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What’s the Story? Bubonic Plague – is Back?

There’s been a bit of a stir in the press about the return of the Plague! Actually, it seems that this dreadful disease, which decimated populations in London and all over Europe in the 14th century and then again in t ...

There’s been a bit of a stir in the press about the return of the Plague! Actually, it seems that this dreadful disease, which decimated populations in London and all over Europe in the 14th century and then again in the 17th century, has never gone away – it has just been lying low.

Plague is an infectious disease that is caused by the bacterium Yersinia pestis.  The symptoms of plague depend on the concentrated areas of infection in each person: bubonic plague in lymph nodes creates the big black buboes or boils as seen in the image above; septicemic plague in blood vessels and  pneumonic plague in lungs. It can be contracted by any of the following:

  • droplet contact – coughing or sneezing on another person
  • direct physical contact – touching an infected person, including sexual contact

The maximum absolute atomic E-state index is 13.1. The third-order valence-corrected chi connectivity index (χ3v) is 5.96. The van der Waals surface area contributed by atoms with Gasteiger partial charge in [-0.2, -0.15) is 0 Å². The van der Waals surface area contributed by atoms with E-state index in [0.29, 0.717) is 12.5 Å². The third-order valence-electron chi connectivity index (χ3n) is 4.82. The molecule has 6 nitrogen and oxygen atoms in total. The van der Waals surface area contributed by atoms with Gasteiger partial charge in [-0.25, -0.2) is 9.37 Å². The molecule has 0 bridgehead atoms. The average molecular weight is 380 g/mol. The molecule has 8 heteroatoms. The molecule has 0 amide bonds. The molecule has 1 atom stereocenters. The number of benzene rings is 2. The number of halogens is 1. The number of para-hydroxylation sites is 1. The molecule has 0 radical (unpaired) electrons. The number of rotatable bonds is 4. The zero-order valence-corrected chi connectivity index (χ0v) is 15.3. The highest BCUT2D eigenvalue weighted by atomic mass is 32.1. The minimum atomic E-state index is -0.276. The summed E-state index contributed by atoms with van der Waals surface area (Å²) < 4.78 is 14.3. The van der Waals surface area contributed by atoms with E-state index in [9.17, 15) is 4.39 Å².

• indirect contact – usually by touching soil contamination or a contaminated surface
  • airborne transmission – if the microorganism can remain in the air for long periods
  • fecal-oral transmission – usually from contaminated food or water sources
  • vector borne transmission – carried by insects or other animals.

This little fellow was the cause of our historic pandemics – carrying the bacterium around and infecting black rats which infested the streets of London.

So many people died that they had to be buried in mass graves which became known as plague pits. Many plague pits from the 17th century have now been identified, including under what is now Golden Square in Soho and Islington Green too. It is believed that there is a huge pit in Queen’s Wood, as it is reputed that a mass of bones were found here during the 19th century –  although this has never been confirmed.
Above is an image created from the film Coven – filmed in Queen’s Wood, which plays on the presence of these bodies and a circle of 13 trees known as ‘the coven’. The wood was once known as Churchyard Bottom Wood before being  renamed after Queen Victoria in 1898 – so there might be some truth in the belief that bodies were brought up Highgate Hill on carts from the city and buried in the ecclesiastically named wood.
That was a long time ago – and these days the disease is treatable with antibiotics, if spotted in time. At the moment it seems that Madagascar has suffered a few deaths as have some of the countries nearby.
Probably worth checking out the latest advice if you are planning a winter holiday in the sun.

 

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